Fluorescence is a luminescence that is mostly found as an optical phenomenon. The term fluorescence was coined by George Gabriel Stokes in a 1852 paper. The name was given as a description of the essence of the mineral fluorite, composed of calcium fluoride, which gave a visible emission when illuminated with UV radiation.
The common fluorescent tube relies on fluorescence. Inside the glass tube is a partial vacuum and a small amount of mercury. An electric discharge in the tube causes the mercury atoms to emit light. The emitted light is in the ultraviolet range, is invisible, and is harmful to most living organisms. The tube is lined with a coating of a fluorescent material, called the phosphor, which absorbs the ultraviolet and re-emits visible light.
All plants, algae, and cyanobacteria are naturally fluorescent, since chlorophyll a is fluorescent. Some flowers also contain other more visibly fluorescent pigments like betaxanthins, increasing visibility to pollinators.
Plants have also been genetically modified to fluoresce. There are many types of green fluorescent proteins that absorb and emit at different wavelengths. This enables the production of many differently labeled fluorescent molecules in a single plant.
Plant fluorescence is being found to be highly useful for the University of Florida and the NASA staff. These individuals are working together to learn more about the planet Mars. These scientists and engineers have chosen the Arabidopsis mustard plant to go to Mars, for many reasons.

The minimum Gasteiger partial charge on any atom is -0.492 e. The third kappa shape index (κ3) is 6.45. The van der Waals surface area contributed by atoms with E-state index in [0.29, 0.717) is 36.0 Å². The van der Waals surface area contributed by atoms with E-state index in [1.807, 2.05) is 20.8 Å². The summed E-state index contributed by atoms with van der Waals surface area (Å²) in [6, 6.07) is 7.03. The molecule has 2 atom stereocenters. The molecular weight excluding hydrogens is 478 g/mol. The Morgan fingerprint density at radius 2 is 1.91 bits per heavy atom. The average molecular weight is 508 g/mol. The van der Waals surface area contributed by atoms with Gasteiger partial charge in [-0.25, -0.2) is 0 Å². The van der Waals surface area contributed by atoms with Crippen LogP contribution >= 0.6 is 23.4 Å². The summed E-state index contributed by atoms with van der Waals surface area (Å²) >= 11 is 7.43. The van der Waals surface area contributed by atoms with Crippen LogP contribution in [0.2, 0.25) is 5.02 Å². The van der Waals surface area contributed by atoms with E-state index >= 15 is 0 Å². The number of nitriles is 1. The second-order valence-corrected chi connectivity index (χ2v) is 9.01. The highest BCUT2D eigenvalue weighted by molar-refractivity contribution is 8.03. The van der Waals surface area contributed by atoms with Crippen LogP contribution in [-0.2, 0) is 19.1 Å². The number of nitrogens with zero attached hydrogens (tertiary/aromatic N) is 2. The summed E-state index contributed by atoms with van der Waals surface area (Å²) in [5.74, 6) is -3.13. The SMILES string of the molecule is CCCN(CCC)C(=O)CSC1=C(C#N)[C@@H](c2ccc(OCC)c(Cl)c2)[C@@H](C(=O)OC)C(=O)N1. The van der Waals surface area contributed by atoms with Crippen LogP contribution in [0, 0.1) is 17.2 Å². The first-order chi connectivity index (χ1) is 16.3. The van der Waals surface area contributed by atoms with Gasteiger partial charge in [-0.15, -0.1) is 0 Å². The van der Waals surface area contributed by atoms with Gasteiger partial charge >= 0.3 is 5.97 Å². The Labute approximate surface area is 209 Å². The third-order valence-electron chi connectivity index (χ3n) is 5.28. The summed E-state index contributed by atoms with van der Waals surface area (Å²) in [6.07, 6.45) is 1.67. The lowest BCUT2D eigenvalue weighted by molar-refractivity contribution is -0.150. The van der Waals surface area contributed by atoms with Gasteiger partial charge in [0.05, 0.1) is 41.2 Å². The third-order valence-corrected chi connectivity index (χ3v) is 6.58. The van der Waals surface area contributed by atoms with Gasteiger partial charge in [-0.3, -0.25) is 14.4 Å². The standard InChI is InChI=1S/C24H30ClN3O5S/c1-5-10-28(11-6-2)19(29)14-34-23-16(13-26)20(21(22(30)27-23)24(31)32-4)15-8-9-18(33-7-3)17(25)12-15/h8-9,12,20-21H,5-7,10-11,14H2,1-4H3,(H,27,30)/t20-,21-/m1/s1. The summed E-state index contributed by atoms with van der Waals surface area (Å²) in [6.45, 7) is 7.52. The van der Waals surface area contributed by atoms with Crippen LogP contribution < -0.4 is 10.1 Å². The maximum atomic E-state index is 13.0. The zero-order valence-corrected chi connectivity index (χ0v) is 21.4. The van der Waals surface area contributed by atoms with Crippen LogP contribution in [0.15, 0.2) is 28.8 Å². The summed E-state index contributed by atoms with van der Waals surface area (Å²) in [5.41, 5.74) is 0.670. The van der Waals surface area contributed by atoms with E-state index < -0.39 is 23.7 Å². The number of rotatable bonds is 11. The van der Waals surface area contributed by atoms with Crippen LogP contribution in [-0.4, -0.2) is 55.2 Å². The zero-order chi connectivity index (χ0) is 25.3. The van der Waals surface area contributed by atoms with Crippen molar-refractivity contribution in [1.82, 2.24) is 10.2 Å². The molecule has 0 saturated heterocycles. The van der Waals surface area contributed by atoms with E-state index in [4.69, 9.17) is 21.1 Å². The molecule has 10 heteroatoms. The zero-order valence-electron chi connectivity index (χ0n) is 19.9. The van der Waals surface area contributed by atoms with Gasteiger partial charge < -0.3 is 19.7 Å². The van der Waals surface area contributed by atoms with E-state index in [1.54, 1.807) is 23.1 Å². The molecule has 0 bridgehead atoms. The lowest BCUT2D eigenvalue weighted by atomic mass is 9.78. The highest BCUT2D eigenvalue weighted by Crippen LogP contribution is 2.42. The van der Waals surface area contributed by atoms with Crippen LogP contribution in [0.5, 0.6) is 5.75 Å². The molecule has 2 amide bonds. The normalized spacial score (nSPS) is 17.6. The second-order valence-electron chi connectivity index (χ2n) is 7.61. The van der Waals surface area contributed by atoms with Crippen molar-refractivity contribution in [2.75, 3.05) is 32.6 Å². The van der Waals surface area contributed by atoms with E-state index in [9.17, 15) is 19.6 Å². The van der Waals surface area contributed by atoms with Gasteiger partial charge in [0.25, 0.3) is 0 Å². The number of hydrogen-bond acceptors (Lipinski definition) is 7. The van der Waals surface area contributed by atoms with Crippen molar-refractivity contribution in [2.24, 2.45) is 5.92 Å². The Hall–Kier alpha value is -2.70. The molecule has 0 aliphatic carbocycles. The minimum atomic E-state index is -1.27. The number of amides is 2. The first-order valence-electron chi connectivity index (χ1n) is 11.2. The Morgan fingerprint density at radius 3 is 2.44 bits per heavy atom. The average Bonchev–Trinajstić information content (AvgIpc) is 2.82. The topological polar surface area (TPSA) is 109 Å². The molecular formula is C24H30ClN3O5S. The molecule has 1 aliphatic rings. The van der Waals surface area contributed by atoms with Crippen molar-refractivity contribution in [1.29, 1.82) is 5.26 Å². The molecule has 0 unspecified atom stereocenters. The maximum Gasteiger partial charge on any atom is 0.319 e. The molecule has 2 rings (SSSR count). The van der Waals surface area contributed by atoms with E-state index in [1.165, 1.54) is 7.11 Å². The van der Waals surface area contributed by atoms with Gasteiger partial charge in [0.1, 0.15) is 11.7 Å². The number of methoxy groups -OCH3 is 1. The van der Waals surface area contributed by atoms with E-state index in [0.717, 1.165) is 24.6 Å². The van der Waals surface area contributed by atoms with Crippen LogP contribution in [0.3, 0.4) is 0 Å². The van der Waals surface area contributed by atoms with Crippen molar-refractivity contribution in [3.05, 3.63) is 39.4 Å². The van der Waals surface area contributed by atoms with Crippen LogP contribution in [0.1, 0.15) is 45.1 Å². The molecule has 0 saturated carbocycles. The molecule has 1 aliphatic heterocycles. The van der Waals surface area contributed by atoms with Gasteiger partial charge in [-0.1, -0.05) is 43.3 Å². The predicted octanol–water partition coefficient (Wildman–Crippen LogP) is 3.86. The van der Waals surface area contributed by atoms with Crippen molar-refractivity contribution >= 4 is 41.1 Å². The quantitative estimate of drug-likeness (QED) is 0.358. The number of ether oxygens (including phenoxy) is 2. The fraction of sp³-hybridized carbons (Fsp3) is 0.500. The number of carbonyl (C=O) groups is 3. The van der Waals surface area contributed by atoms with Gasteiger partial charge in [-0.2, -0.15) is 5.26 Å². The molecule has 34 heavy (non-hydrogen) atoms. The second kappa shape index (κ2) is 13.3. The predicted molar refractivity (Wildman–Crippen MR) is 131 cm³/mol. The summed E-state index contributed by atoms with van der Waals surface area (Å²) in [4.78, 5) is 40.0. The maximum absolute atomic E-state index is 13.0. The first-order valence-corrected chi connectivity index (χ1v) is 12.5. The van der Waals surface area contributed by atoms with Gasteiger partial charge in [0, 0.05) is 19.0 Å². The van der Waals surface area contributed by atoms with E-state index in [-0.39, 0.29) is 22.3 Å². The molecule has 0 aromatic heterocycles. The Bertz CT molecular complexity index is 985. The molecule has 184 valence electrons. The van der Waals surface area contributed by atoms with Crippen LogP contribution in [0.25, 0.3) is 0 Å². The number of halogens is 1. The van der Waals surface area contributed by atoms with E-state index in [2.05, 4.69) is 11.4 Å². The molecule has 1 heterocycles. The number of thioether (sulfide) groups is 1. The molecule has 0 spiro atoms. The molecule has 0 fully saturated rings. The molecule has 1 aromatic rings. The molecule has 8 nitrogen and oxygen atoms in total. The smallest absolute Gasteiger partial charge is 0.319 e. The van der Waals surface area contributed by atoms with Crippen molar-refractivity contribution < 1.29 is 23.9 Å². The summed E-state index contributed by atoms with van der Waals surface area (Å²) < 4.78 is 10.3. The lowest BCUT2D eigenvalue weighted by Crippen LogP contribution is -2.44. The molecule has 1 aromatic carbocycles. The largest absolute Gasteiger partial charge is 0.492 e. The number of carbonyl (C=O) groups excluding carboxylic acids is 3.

Reporter genes have been added to this plant to glow for different environmental stressors. These stressors include temperature, drought, disease, metal content in the soil and peroxides. Each stressor will glow at a different wavelength that will be monitored. By doing such an experiment more will be learned about the environment on Mars in order to modify plant life to be able to survive there.
Crude oil (petroleum) fluoresces in a range of colors, from dull brown for heavy oils and tars through to bright yellowish and bluish white for very light oils and condensates. This phenomenon is used in oil exploration drilling to identify very small amounts of oil in drill cuttings and core samples.